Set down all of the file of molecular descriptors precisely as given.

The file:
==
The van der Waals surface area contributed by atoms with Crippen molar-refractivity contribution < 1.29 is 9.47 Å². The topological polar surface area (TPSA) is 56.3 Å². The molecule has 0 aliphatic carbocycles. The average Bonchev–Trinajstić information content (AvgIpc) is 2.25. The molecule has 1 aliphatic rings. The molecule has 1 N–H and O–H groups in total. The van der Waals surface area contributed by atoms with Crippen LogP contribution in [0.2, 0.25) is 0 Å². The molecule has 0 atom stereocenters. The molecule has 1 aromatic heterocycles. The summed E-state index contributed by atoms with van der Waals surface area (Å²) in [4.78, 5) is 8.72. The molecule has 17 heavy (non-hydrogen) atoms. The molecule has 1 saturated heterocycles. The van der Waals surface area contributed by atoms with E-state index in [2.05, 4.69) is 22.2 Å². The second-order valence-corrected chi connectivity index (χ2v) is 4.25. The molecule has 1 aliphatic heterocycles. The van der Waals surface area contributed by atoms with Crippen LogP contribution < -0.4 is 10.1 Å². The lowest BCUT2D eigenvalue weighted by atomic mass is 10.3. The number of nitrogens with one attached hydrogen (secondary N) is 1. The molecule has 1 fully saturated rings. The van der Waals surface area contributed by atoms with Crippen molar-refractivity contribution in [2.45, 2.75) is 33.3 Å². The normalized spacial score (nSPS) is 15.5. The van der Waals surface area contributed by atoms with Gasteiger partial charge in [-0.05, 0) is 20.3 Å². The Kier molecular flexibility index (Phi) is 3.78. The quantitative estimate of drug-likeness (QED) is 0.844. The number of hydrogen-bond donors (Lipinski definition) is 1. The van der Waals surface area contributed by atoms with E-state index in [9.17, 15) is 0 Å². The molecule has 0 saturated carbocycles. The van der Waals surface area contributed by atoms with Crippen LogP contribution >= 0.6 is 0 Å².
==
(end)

The van der Waals surface area contributed by atoms with Crippen molar-refractivity contribution < 1.29 is 9.47 Å². The topological polar surface area (TPSA) is 56.3 Å². The molecule has 0 aliphatic carbocycles. The average Bonchev–Trinajstić information content (AvgIpc) is 2.25. The molecule has 1 aliphatic rings. The molecule has 1 N–H and O–H groups in total. The van der Waals surface area contributed by atoms with Crippen LogP contribution in [0.2, 0.25) is 0 Å². The molecule has 0 atom stereocenters. The molecule has 1 aromatic heterocycles. The summed E-state index contributed by atoms with van der Waals surface area (Å²) in [4.78, 5) is 8.72. The molecule has 17 heavy (non-hydrogen) atoms. The molecule has 1 saturated heterocycles. The van der Waals surface area contributed by atoms with E-state index in [2.05, 4.69) is 22.2 Å². The second-order valence-corrected chi connectivity index (χ2v) is 4.25. The molecule has 1 aliphatic heterocycles. The van der Waals surface area contributed by atoms with Crippen LogP contribution < -0.4 is 10.1 Å². The lowest BCUT2D eigenvalue weighted by atomic mass is 10.3. The number of nitrogens with one attached hydrogen (secondary N) is 1. The molecule has 1 fully saturated rings. The van der Waals surface area contributed by atoms with Crippen molar-refractivity contribution in [2.45, 2.75) is 33.3 Å². The normalized spacial score (nSPS) is 15.5. The van der Waals surface area contributed by atoms with Gasteiger partial charge in [-0.05, 0) is 20.3 Å². The Kier molecular flexibility index (Phi) is 3.78. The quantitative estimate of drug-likeness (QED) is 0.844. The number of hydrogen-bond donors (Lipinski definition) is 1. The van der Waals surface area contributed by atoms with E-state index in [9.17, 15) is 0 Å². The molecule has 0 saturated carbocycles. The van der Waals surface area contributed by atoms with Crippen LogP contribution >= 0.6 is 0 Å².